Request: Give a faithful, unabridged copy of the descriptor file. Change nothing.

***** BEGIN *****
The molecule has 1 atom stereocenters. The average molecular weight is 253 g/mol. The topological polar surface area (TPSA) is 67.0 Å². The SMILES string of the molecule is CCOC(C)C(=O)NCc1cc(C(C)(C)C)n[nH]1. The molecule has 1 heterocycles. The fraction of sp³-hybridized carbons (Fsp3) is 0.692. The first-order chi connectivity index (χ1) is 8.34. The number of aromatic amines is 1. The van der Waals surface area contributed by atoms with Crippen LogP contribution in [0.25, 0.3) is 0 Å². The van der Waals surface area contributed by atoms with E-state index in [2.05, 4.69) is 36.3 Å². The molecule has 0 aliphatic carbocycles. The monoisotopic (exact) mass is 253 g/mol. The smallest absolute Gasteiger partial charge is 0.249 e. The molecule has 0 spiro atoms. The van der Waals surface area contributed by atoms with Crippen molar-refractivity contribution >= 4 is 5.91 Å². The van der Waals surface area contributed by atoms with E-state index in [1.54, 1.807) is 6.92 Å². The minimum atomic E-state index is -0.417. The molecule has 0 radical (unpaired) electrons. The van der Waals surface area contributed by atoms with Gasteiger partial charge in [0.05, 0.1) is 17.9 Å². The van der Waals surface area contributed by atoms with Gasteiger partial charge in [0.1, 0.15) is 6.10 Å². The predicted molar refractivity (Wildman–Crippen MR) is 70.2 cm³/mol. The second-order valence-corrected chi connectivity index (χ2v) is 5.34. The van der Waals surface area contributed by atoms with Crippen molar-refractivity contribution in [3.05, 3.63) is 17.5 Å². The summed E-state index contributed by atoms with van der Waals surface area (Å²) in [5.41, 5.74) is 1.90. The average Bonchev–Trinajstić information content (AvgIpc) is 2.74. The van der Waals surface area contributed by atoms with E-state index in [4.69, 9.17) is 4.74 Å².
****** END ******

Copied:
The molecule has 1 atom stereocenters. The average molecular weight is 253 g/mol. The topological polar surface area (TPSA) is 67.0 Å². The SMILES string of the molecule is CCOC(C)C(=O)NCc1cc(C(C)(C)C)n[nH]1. The molecule has 1 heterocycles. The fraction of sp³-hybridized carbons (Fsp3) is 0.692. The first-order chi connectivity index (χ1) is 8.34. The number of aromatic amines is 1. The van der Waals surface area contributed by atoms with Crippen LogP contribution in [0.25, 0.3) is 0 Å². The van der Waals surface area contributed by atoms with E-state index in [2.05, 4.69) is 36.3 Å². The molecule has 0 aliphatic carbocycles. The monoisotopic (exact) mass is 253 g/mol. The smallest absolute Gasteiger partial charge is 0.249 e. The molecule has 0 spiro atoms. The van der Waals surface area contributed by atoms with Crippen molar-refractivity contribution >= 4 is 5.91 Å². The van der Waals surface area contributed by atoms with E-state index in [1.54, 1.807) is 6.92 Å². The minimum atomic E-state index is -0.417. The molecule has 0 radical (unpaired) electrons. The van der Waals surface area contributed by atoms with Gasteiger partial charge in [0.05, 0.1) is 17.9 Å². The van der Waals surface area contributed by atoms with Gasteiger partial charge in [0.1, 0.15) is 6.10 Å². The predicted molar refractivity (Wildman–Crippen MR) is 70.2 cm³/mol. The second-order valence-corrected chi connectivity index (χ2v) is 5.34. The van der Waals surface area contributed by atoms with Crippen molar-refractivity contribution in [3.05, 3.63) is 17.5 Å². The summed E-state index contributed by atoms with van der Waals surface area (Å²) in [5.41, 5.74) is 1.90. The average Bonchev–Trinajstić information content (AvgIpc) is 2.74. The van der Waals surface area contributed by atoms with E-state index in [4.69, 9.17) is 4.74 Å².